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Dow Futures Plunge Amid Concern For Second Wave of Coronavirus Infections; Market Volatility Tests Two-Month Highs

The S&P 500 looks set to start the week with the highest levels of daily volatility since late April as investors brace for a possible second wave of coronavirus infections.

The Monday Market Minute

  • Global stocks slump as investors brace for a second wave of coronavirus infections just as major economies around the world are starting to full re-open after months of pandemic-triggered lockdowns.
  • Beijing records the highest number of new cases since February, while southern U.S. states see a jump in infections as businesses and holiday destinations re-start operations.
  • European stocks slump in risk-off trading as Schengen area countries ease travel and lockdown restrictions.
  • The CBOE's VIX volatility gauge rises to a near two-month high, forecast daily moves for the S&P 500 of nearly 68 points. 
  • Oil prices slide after weak China factory output data and a grim longer-term price forecast from oil major BP plc.
  • U.S. equity futures suggest a notably weaker open for Wall Street ahead of the Empire State manufacturing index at 8:30 AM Eastern time.

U.S. equity futures plunged lower Monday, while global stocks slumped to multi-week lows, as investors retreated from risk markets all around the world amid concerns over a potential second wave of coronavirus infections.

Beijing recorded nearly 80 new cases of the disease yesterday, the largest tally since February, as health officials looked to a now-closed food market for the origins of the new outbreak. The numbers added to concerns that re-opened cities in the United States have triggered a jump in new infections that could lead to a resurgence of the pandemic in the coming weeks.

The second wave concerns also come as Europe looks to lift travel and stay-at-home restrictions for the 420 million people living in the 26 countries that form the so-called Schengen area, as well as Britain's move to open stores and shops as it continues to ease lockdown orders in Europe's third-largest economy.

Investors also appear willing to take profits in a market that had rallied more than 44% from late March to the latter half of last week, fueled in party by trillions in central bank and government stimulus plans aimed at cushioning the economic impact of the global pandemic.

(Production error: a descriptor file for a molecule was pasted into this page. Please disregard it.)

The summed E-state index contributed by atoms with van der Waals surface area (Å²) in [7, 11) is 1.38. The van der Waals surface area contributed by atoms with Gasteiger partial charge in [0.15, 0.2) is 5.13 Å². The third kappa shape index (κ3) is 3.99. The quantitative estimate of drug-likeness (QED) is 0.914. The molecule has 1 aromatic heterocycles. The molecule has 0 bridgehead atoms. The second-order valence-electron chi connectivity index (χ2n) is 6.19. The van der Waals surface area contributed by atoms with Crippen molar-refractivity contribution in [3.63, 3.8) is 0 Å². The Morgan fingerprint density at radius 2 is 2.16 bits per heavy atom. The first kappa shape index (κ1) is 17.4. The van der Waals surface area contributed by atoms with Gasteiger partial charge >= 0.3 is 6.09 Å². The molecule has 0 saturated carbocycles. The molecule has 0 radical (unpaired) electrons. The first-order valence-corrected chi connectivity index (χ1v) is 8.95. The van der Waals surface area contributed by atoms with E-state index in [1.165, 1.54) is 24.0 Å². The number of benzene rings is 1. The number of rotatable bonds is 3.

Futures contracts tied to the Dow Jones Industrial Average, which has fallen 7.1% since the market downturn began last week, are priced for a 550 point opening bell decline while those linked to the S&P 500, which is in negative territory for the month, are looking at a 55 point pullback to start the trading week. 

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Market volatility is also starting to rise, with the CBOE's closely-watched VIX index rising 2.7% to 41.89 points. The gain means options investors are pricing in a 66.6 point daily move for the S&P 500, in either direction, the highest since April 22. 

Global oil prices were notably weaker Monday, as well, following a softer-than-expected reading for industrial production in China, which grew 4.4% last month, and a grim long-term price outlook from U.K. oil major BP Plc  (BP) - Get BP Plc Report, which also warned investors of a potential asset writedown of $17.5 billion. 

WTI contracts for July delivery were marked 46 cents lower lower from their Friday close in New York and changing hands at $35.80 per barrel while Brent contracts for August, the global benchmark, were seen 20 cents lower at $35.83 per barrel.

European stocks slumped to multi-week lows as the Stoxx 600 fell 1% by mid-day Monday trading, lead by a 1.13% decline for the DAX performance index and a similar percentage pullback for the CAC-40 in Paris.

Britain's FTSE 100 fell 1.1%, lead to the downside by BP's 4.1% decline and a stronger pound, which held at 1.2535 against the U.S. dollar.

The dollar was oddly on the back foot in overnight trading, even as investors pulled cash from risk markets and plowed it into U.S. Treasury notes, taking 10-year yields to 0.664%, as the dollar index dipped 0.123% against a basket of six global currencies to trade at 97.196.

Overnight in Asia, Japan's Nikkei 225 tumbled 3.47% to a three-week low of 21,530.95 points in the opening trading session of the week, while heavy losses in South Korea and Australia pulled the MSCI ex-Japan regional benchmark 2.3% lower heading into the final hours of trading.